Somehow Mrs. Babcock would like to help Ginny to break out of the established pattern, but she is unsure of how to accomplish the task. When Ginny asks her mother whether she should return to her husband and child, she fully expects Mrs. Babcock to begin issuing orders about returning them to fulfill her duty. It is, in fact, a struggle for Mrs. Babcock not to give this particular advice. Instead, for the first time, she tells Ginny that she simply doesn't know what she should do. Lying in bed, with little to do but think, Mrs. Babcock realizes that "parents expected too much of children; it was unfair to use them, as she now recognized she herself had been used, to fulfill parental ambitions or philosophies" (430). Ginny is understandably shocked at her mother's acquiescence in allowing Ginny to make her own decisions and wonders if it could be finally possible that the "generational spell [may] actually [have] been broken" (431).

As Ginny ponders the new "non-advice" from her mother, she grows angry, believing that Mrs. Babcock owes her "some explanations! About life and death, about love and marriage and motherhood!" (506). Finally, in the last hour of her life, Mrs. Babcock is able, with one sentence, to free Ginny of the past, of the bonds that unite her to The Other. Mrs. Babcock's final words to Ginny, the final mother/daughter irony, are: "Look after yourself [emphasis added], Ginny dear" (508). It is only now, with the death of Mrs. Babcock, that Ginny is free to continue her search, as Mary Anne Ferguson, in "The Female Novel of Development and the Myth of Psyche," says, "purged of her own fear of becoming like her mother . . . free to become an autonomous adult" (66).

Through Ginny's search for a self-fulfilling identity, the communication gap between generations, the rites of passage, the political and social mores of an era, and the evolving place of women in a man's world are reviewed and analyzed. Mrs. Babcock finally helps Ginny to open a door which will allow her to find her own way, unencumbered by family roots or duties or rules or obligations. If Ginny has learned enough, and we can assume that she has, she will be able to allow her own daughter's growth as separate and apart from hers, fostering not only the individual development of each but the enhancement that can occur within the relationship when both members are fulfilled. As Ginny learns from the pain of her own self-defeating relationships, The Self must be complete and whole before it can interact successfully with The Other. The Other can never function as a replacement of Self, and Ginny learns the lesson painfully well.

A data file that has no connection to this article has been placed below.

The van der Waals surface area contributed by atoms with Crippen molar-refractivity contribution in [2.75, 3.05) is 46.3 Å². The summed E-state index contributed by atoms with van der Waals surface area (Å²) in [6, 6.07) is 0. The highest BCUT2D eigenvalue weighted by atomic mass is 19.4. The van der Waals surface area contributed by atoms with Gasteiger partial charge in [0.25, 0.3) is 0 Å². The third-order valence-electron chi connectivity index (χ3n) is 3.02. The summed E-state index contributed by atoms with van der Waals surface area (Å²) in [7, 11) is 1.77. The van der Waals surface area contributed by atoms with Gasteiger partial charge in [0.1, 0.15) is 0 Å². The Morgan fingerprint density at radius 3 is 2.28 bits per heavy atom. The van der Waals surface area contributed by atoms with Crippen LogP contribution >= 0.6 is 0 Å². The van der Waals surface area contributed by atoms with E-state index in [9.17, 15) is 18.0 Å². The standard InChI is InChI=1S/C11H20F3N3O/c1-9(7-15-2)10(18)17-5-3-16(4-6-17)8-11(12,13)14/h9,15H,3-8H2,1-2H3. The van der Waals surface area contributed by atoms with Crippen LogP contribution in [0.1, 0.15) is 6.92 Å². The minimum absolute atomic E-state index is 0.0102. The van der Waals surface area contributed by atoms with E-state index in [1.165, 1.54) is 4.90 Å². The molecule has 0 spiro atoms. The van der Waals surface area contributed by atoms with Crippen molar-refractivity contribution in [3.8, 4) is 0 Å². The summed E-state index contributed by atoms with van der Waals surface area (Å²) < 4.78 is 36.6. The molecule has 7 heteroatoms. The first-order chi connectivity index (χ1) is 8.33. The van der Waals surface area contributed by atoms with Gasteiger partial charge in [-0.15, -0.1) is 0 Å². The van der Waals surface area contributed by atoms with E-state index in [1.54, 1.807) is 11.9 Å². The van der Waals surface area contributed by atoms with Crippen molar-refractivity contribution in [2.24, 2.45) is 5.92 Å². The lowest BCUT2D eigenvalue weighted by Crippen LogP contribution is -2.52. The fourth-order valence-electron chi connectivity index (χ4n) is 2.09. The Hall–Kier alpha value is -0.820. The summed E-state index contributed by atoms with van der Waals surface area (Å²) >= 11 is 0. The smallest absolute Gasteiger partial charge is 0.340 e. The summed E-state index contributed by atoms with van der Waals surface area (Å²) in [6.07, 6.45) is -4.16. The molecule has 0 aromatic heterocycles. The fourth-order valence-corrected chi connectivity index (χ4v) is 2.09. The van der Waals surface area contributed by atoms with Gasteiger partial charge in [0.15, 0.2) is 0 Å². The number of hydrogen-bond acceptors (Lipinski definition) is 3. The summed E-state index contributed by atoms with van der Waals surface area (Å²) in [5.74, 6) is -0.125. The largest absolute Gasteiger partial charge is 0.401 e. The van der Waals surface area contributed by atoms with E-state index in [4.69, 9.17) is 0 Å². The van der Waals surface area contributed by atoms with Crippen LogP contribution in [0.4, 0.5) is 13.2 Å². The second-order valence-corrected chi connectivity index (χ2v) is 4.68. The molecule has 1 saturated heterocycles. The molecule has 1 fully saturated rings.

WORKS CITED

Adams, Alice. "Endjokes." Rev. of Kinflicks, by Lisa Alther. Harper's May 1976: 94+.

Alther, Lisa. Kinflicks. 1976. New York: Signet, 1977.

---. Letter to the author. 11 Sept 1987.

Beer, Patricia. "Sickbed Humor." Rev. of Kinflicks, by Lisa Alther. Listener 26 Aug. 1976: 253-54.

Brock, Thomas D., David W. Smith, and Michael T. Madigan. Biology of Microorganisms. 4th ed. Englewood Cliffs, NJ: Prentice, 1984.

Ferguson, Mary Anne. "The Female Novel of Development and the Myth of the Psyche." Denver Quarterly 17.4 (1983): 58-74.

Friday, Nancy. My Mother/ My Self: The Daughter's Search for Identity. 1977. New York: Dell, 1978.

Hall, Joan Lord. "Symbiosis and Separation in Lisa Alther's Kinflicks." Arizona Quarterly 38.4 (1982): 336-46.

Larsen, Anne. "Reeling Through a Daughter's Decade." Rev. of Kinflicks, by Lisa Alther. Village Voice 8 Mar. 1976: 39-42.

Leonard, John. "Pop Goes the Novel." Rev. of Kinflicks, by Lisa Alther. New York Times Book Review 14 Mar. 1976: 4.

Levine, Paul. "Recent Women's Fiction and the Theme of Personality." The Origins and Originality of American Culture, Ed. Frank Tibor. Budapest: Akademiai Kiado, 1984: 333-43.